10 Best and Worst Cities for Middle-class Homebuyers

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10 Best and Worst Cities for Middle-class Homebuyers

As home prices rise across the country, which cities can a middle-class homebuyer look at to purchase their home? A study by Realtor.com looked at metros that have the highest share of homes on the market priced just right for the middle-class homebuyer to list the 10 best cities where homes for this population were affordable.

For the analysis, the team at Realtor.com identified the middle class in each of the nation’s 100 largest metros on the basis of the median household income for each area. Then they determined what these potential buyers could afford to spend on a 30-year fixed-rate mortgage with a 20 percent down payment and a 5 percent mortgage interest rate. The study assumed that those on the lower end of the income scale would pay at least 25 percent of their income, while those at the top end of the income scale would not pay more than 28 percent.

With a median household income of $72,700 and a price range of $211,700 to $553,100, Provo, Utah topped the list of best cities for middle-class homebuyers. What’s more, around 76 percent of homes in this market was for middle-class homes. Des Moines, Iowa, came in a close second on the list with a middle-class home price range of $196,100 to $512,500 and 71.8 percent of the homes on the market in that price range.

With four cities on the best list, Texas is perhaps a middle-class haven indeed. While Austin came in third in the overall rankings with a middle-class home price ranging between $216,100 and $564,800 and around 70 percent of homes in the city within this range, El Paso was fifth on the list with 69.2 percent homes affordable for the middle class, San Antonio ninth with 66 percent of homes in the city within a middle-class buyer’s price range, and Dallas rounded up the top 10 with 63 percent homes available within reach of the middle-class. Other cities to make it to the best cities list included Raleigh, North Carolina; Lakeland, Florida; and Boise, Idaho.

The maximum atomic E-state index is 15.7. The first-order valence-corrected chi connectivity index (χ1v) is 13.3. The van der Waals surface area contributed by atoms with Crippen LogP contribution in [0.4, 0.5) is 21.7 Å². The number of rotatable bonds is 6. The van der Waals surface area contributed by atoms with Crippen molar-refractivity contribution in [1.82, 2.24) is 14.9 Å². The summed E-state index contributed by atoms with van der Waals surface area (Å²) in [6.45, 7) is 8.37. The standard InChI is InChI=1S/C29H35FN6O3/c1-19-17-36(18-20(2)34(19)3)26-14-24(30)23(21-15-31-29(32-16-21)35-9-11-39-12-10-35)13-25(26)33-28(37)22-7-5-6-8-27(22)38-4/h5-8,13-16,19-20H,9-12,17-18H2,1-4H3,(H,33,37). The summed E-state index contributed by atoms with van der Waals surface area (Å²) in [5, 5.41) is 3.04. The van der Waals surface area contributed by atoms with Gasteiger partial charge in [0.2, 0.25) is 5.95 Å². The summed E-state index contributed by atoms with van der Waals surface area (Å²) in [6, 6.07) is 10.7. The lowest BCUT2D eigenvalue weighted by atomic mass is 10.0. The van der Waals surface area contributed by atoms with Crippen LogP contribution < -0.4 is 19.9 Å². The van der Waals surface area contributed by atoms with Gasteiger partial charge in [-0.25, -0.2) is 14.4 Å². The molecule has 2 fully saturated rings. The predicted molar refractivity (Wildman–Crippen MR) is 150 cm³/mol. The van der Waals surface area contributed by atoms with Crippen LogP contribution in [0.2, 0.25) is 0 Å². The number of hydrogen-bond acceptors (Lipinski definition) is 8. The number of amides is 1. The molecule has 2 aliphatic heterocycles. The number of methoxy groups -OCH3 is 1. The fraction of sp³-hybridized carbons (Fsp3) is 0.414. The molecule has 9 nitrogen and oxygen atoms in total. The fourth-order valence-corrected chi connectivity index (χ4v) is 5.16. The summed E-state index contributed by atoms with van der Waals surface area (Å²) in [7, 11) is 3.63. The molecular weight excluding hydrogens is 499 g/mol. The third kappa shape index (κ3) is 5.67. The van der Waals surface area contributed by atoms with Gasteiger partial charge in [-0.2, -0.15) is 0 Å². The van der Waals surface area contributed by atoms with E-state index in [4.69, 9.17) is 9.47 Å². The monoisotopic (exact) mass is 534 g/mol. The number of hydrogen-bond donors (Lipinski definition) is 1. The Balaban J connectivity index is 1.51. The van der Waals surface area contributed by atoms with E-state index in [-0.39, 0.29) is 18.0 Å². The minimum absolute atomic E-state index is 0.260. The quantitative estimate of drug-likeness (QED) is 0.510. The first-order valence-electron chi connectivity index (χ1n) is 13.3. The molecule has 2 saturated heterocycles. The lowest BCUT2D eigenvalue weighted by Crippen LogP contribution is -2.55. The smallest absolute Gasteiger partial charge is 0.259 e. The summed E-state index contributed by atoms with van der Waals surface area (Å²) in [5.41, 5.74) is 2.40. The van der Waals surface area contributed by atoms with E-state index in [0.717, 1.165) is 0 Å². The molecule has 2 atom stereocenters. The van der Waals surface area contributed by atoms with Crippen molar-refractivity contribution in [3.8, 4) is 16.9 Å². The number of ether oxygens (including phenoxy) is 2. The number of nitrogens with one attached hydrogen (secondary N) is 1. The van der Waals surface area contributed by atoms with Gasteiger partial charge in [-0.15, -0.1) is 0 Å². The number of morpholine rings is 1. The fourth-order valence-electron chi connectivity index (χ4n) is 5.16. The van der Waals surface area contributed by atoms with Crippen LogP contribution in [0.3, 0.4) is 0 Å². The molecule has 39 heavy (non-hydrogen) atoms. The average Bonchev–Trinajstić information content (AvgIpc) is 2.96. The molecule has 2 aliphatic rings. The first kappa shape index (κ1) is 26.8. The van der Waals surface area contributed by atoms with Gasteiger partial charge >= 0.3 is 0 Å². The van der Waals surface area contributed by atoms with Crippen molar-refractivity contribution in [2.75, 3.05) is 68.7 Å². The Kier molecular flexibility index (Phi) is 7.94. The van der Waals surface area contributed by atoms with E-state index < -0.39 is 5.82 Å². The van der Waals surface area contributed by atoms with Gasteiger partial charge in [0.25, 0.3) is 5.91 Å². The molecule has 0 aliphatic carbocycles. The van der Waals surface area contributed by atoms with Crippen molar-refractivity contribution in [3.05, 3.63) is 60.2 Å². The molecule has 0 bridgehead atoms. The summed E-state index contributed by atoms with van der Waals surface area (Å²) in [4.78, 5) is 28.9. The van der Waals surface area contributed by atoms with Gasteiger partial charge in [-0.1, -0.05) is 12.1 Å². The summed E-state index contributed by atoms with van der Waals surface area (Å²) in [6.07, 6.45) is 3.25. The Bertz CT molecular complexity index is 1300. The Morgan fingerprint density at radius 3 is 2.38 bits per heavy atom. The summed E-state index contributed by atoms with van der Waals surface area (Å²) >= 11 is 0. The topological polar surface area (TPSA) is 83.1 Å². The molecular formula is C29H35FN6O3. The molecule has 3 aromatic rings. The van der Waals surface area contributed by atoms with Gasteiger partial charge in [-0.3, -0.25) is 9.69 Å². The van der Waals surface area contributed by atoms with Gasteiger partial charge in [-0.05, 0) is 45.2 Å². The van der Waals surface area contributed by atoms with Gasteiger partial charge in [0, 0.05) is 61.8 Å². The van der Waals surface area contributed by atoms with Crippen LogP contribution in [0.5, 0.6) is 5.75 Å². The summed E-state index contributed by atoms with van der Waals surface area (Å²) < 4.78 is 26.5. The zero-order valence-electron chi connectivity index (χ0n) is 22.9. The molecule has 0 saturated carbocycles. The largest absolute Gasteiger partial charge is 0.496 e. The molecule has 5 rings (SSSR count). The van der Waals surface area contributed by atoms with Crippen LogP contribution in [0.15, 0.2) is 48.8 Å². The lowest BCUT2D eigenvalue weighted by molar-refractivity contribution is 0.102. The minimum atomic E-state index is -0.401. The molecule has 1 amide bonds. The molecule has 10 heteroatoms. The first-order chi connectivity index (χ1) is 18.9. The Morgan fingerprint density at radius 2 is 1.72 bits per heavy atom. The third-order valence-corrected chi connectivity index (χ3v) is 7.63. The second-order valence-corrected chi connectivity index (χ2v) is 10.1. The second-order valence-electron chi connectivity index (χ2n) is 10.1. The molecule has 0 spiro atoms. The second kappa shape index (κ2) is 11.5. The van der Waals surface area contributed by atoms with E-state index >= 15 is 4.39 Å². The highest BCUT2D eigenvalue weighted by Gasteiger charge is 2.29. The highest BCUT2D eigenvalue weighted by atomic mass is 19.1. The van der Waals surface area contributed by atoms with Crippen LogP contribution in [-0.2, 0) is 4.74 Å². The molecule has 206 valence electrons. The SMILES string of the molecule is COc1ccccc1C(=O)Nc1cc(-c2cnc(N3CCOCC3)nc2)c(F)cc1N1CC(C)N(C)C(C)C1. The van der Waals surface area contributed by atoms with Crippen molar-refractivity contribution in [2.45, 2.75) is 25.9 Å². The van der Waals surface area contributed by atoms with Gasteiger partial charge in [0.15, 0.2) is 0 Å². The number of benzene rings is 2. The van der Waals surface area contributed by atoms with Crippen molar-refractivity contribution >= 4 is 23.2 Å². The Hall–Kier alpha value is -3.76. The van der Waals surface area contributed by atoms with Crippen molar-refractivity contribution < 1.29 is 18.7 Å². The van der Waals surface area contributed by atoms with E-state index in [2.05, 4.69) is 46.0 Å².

If the best cities had a lot of homes for the middle-class buyer, the worst ones had the least number of homes that could be afforded by the middle-class. Topping this list was Los Angeles, California with only 30.5 percent homes available within the middle-class budget and range, followed by Toledo, Ohio where only 32.3 percent homes on the market could be within the range for the middle-class homebuyer. Apart from Los Angeles, the appearance of two more California cities, San Jose and San Diego meant that the west coast was an area that most middle-class homebuyers avoided thanks to the low availability of housing within their range.

Other cities that weren’t conducive for middle-class buyers included Honolulu, Hawaii; Bridgeport, Connecticut; Syracuse and Buffalo, New York; and Dayton and Akron in Ohio.

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